Claremont approves sign ordinance amendments
Claremont officials recently approved amendments to its sign ordinance that will allow businesses to incorporate high-rise signs close to its property.
Claremont City Council members approved amendments Tuesday that will establish a high-rise sign overlay district adjacent to Interstate 40 that will let business owners incorporate up to 80-foot-tall signs either on or near their property.
“We are trying to be a little more business friendly,” said Claremont City Manager Doug Barrick. “We are also trying to attract new businesses to the interchange.”
Nothing is being put on interstate property, but the signs will have to be within 350 feet of the right of way on private property, Barrick said. Each high-rise sign must be 150 feet from another.
The high-rise overlay district consists of different parcels of land adjacent to I-40. Though some of the land in the parcels extends 2,000 feet from the highway, the high-rise signs must still be within 350 feet of the right of way, Barrick said.
Barrick said that city council and the Claremont Planning Board have been discussing the amendments for months after recommendations from local business owners.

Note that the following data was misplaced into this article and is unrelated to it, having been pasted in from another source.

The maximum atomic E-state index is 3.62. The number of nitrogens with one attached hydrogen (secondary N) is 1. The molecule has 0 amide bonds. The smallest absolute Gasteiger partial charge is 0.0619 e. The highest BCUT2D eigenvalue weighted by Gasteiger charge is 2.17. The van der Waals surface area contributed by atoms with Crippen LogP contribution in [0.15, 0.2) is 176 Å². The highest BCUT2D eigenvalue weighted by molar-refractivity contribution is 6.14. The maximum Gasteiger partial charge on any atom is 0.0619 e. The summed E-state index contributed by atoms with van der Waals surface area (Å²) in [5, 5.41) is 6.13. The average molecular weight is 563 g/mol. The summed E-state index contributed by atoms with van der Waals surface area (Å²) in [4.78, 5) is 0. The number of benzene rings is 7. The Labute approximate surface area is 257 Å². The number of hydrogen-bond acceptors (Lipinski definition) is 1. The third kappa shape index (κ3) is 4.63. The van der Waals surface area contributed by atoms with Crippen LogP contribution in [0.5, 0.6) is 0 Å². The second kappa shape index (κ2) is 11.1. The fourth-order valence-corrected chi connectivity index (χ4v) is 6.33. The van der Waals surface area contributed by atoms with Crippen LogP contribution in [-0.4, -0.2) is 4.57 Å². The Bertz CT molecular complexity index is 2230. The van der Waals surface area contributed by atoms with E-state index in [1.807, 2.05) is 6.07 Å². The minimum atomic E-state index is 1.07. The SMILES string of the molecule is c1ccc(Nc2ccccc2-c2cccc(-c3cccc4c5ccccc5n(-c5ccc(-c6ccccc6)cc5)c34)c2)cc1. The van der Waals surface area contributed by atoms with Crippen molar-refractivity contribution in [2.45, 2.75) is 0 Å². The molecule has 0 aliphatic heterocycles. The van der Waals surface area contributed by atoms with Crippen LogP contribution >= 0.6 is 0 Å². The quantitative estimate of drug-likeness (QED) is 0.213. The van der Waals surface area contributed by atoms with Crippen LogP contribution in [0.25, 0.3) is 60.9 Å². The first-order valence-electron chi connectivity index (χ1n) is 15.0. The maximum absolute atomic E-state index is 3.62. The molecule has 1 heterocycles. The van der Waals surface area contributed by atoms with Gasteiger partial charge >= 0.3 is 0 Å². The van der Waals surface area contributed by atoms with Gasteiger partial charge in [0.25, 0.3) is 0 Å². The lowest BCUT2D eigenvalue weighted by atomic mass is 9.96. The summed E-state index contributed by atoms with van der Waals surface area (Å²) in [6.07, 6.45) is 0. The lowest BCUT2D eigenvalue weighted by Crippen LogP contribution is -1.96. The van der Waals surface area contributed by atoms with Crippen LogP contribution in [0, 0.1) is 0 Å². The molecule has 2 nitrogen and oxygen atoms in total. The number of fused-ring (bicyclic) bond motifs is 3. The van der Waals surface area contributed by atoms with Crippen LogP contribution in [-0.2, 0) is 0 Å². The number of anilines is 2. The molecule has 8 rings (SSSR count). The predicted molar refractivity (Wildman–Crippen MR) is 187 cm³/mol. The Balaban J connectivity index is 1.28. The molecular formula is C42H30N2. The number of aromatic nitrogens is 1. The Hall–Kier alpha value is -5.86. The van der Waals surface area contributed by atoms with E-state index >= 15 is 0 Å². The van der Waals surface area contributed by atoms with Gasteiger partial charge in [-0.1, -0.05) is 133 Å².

Though the high-rise signs will change the look of the Claremont landscape, Barrick said the city has not received any complaints from citizens.
“We have held multiple public hearings, and we have had a few businesses in favor of it,” Barrick said. “We don’t have any negative feedback, as far as we know. This request was initiated by two local businesses that wanted the signs, and our code didn’t allow for it.”
Claremont held a public hearing Tuesday night about the sign ordinance, but no one spoke about the issue.
In addition to having a maximum height of 80 feet, the signs can be no more than 150-square-feet in area.
“We want to grow, and business is business,” said Claremont Mayor David Morrow. “In order to bring that in, we have to have business signing.”
Morrow added that the amendments the council approved will help businesses “be fair to their neighbor.”
In the sign ordinance amendment, Claremont also approved new text for electronic message boards. The text stated that electronic message boards:
-Must meet dimensional sign requirements of ground mounted signs
-May use LED or digital technology
-Message must stay static for 20 seconds
-Electronic message area may not exceed 50 percent of sign area
-Must not have diffused light rays cast on neighboring property or right of way
-Message cannot flash, scroll or flutter when changing.